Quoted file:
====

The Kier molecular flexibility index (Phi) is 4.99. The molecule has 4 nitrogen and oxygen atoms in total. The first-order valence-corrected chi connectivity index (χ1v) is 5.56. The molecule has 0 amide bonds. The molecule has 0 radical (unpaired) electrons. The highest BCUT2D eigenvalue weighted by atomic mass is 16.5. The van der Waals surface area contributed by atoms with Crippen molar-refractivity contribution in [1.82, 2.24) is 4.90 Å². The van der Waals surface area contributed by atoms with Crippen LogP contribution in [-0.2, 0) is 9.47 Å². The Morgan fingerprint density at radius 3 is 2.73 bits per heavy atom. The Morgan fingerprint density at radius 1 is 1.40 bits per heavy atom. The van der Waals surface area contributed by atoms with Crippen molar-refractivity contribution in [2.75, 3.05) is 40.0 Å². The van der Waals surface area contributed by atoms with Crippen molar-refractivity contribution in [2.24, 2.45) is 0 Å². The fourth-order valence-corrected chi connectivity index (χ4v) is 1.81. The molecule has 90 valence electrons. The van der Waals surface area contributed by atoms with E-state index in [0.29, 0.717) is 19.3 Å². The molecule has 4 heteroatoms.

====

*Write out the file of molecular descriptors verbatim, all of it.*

The Kier molecular flexibility index (Phi) is 4.99. The molecule has 4 nitrogen and oxygen atoms in total. The first-order valence-corrected chi connectivity index (χ1v) is 5.56. The molecule has 0 amide bonds. The molecule has 0 radical (unpaired) electrons. The highest BCUT2D eigenvalue weighted by atomic mass is 16.5. The van der Waals surface area contributed by atoms with Crippen molar-refractivity contribution in [1.82, 2.24) is 4.90 Å². The van der Waals surface area contributed by atoms with Crippen LogP contribution in [-0.2, 0) is 9.47 Å². The Morgan fingerprint density at radius 3 is 2.73 bits per heavy atom. The Morgan fingerprint density at radius 1 is 1.40 bits per heavy atom. The van der Waals surface area contributed by atoms with Crippen molar-refractivity contribution in [2.75, 3.05) is 40.0 Å². The van der Waals surface area contributed by atoms with Crippen molar-refractivity contribution in [2.24, 2.45) is 0 Å². The fourth-order valence-corrected chi connectivity index (χ4v) is 1.81. The molecule has 90 valence electrons. The van der Waals surface area contributed by atoms with E-state index in [0.29, 0.717) is 19.3 Å². The molecule has 4 heteroatoms.